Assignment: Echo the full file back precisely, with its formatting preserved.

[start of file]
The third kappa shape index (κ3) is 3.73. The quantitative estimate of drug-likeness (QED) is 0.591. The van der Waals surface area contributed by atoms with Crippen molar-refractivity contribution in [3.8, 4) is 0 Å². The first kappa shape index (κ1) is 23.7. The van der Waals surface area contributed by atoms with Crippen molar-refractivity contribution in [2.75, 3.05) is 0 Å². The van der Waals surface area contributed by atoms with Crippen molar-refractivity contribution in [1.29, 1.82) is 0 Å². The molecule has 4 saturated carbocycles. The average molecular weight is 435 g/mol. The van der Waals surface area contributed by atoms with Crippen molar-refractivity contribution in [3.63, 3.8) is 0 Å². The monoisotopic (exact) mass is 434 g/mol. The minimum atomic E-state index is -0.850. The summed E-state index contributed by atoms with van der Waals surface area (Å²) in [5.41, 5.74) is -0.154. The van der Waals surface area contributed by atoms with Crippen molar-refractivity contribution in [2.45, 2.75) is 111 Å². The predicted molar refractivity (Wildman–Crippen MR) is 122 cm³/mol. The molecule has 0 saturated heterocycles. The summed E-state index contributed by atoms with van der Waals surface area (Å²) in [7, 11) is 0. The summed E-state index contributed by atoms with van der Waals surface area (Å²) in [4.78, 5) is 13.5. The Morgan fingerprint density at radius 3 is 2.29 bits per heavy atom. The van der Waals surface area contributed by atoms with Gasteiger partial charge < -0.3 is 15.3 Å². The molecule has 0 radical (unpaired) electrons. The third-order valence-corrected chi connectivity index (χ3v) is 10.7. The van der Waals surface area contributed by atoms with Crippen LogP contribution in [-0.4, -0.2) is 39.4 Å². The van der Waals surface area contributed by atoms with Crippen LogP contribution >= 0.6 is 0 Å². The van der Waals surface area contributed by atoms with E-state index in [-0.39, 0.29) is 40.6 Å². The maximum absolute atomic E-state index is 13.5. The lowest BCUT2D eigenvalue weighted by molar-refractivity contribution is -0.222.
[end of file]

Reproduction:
The third kappa shape index (κ3) is 3.73. The quantitative estimate of drug-likeness (QED) is 0.591. The van der Waals surface area contributed by atoms with Crippen molar-refractivity contribution in [3.8, 4) is 0 Å². The first kappa shape index (κ1) is 23.7. The van der Waals surface area contributed by atoms with Crippen molar-refractivity contribution in [2.75, 3.05) is 0 Å². The van der Waals surface area contributed by atoms with Crippen molar-refractivity contribution in [1.29, 1.82) is 0 Å². The molecule has 4 saturated carbocycles. The average molecular weight is 435 g/mol. The van der Waals surface area contributed by atoms with Crippen molar-refractivity contribution in [3.63, 3.8) is 0 Å². The monoisotopic (exact) mass is 434 g/mol. The minimum atomic E-state index is -0.850. The summed E-state index contributed by atoms with van der Waals surface area (Å²) in [5.41, 5.74) is -0.154. The van der Waals surface area contributed by atoms with Crippen molar-refractivity contribution in [2.45, 2.75) is 111 Å². The predicted molar refractivity (Wildman–Crippen MR) is 122 cm³/mol. The molecule has 0 saturated heterocycles. The summed E-state index contributed by atoms with van der Waals surface area (Å²) in [7, 11) is 0. The summed E-state index contributed by atoms with van der Waals surface area (Å²) in [4.78, 5) is 13.5. The Morgan fingerprint density at radius 3 is 2.29 bits per heavy atom. The van der Waals surface area contributed by atoms with Gasteiger partial charge < -0.3 is 15.3 Å². The molecule has 0 radical (unpaired) electrons. The third-order valence-corrected chi connectivity index (χ3v) is 10.7. The van der Waals surface area contributed by atoms with Crippen LogP contribution in [-0.4, -0.2) is 39.4 Å². The van der Waals surface area contributed by atoms with Crippen LogP contribution >= 0.6 is 0 Å². The van der Waals surface area contributed by atoms with E-state index in [-0.39, 0.29) is 40.6 Å². The maximum absolute atomic E-state index is 13.5. The lowest BCUT2D eigenvalue weighted by molar-refractivity contribution is -0.222.